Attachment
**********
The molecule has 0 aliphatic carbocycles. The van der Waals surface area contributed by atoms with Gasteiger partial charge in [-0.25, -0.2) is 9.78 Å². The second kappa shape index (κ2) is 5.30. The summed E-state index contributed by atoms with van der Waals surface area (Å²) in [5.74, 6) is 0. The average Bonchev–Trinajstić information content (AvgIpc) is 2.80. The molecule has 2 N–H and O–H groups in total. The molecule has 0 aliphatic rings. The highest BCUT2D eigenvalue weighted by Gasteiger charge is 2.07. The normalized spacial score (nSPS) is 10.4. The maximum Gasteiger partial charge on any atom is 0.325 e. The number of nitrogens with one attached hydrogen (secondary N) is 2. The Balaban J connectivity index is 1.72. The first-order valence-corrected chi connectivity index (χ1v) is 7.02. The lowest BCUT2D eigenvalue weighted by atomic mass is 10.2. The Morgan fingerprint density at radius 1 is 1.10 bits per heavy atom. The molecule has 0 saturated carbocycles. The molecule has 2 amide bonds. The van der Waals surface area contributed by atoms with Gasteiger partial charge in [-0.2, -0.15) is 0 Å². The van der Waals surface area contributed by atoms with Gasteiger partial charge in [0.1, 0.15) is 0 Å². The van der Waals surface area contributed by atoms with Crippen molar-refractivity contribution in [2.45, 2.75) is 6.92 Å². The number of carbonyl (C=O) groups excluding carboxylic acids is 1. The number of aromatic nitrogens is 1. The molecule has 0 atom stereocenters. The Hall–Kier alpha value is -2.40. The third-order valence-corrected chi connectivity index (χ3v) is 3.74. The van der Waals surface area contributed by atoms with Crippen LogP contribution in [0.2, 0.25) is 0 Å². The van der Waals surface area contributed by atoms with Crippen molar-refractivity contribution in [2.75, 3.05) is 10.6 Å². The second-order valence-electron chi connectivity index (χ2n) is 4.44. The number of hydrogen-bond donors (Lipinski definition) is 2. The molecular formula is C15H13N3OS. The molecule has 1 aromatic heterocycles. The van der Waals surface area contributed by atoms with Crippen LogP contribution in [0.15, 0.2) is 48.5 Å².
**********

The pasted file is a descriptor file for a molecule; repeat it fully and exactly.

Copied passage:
The molecule has 0 aliphatic carbocycles. The van der Waals surface area contributed by atoms with Gasteiger partial charge in [-0.25, -0.2) is 9.78 Å². The second kappa shape index (κ2) is 5.30. The summed E-state index contributed by atoms with van der Waals surface area (Å²) in [5.74, 6) is 0. The average Bonchev–Trinajstić information content (AvgIpc) is 2.80. The molecule has 2 N–H and O–H groups in total. The molecule has 0 aliphatic rings. The highest BCUT2D eigenvalue weighted by Gasteiger charge is 2.07. The normalized spacial score (nSPS) is 10.4. The maximum Gasteiger partial charge on any atom is 0.325 e. The number of nitrogens with one attached hydrogen (secondary N) is 2. The Balaban J connectivity index is 1.72. The first-order valence-corrected chi connectivity index (χ1v) is 7.02. The lowest BCUT2D eigenvalue weighted by atomic mass is 10.2. The Morgan fingerprint density at radius 1 is 1.10 bits per heavy atom. The molecule has 0 saturated carbocycles. The molecule has 2 amide bonds. The van der Waals surface area contributed by atoms with Gasteiger partial charge in [-0.2, -0.15) is 0 Å². The van der Waals surface area contributed by atoms with Gasteiger partial charge in [0.1, 0.15) is 0 Å². The van der Waals surface area contributed by atoms with Crippen molar-refractivity contribution in [2.45, 2.75) is 6.92 Å². The number of carbonyl (C=O) groups excluding carboxylic acids is 1. The number of aromatic nitrogens is 1. The molecule has 0 atom stereocenters. The Hall–Kier alpha value is -2.40. The third-order valence-corrected chi connectivity index (χ3v) is 3.74. The van der Waals surface area contributed by atoms with Crippen LogP contribution in [0.2, 0.25) is 0 Å². The van der Waals surface area contributed by atoms with Crippen molar-refractivity contribution in [2.75, 3.05) is 10.6 Å². The second-order valence-electron chi connectivity index (χ2n) is 4.44. The number of hydrogen-bond donors (Lipinski definition) is 2. The molecular formula is C15H13N3OS. The molecule has 1 aromatic heterocycles. The van der Waals surface area contributed by atoms with Crippen LogP contribution in [0.15, 0.2) is 48.5 Å².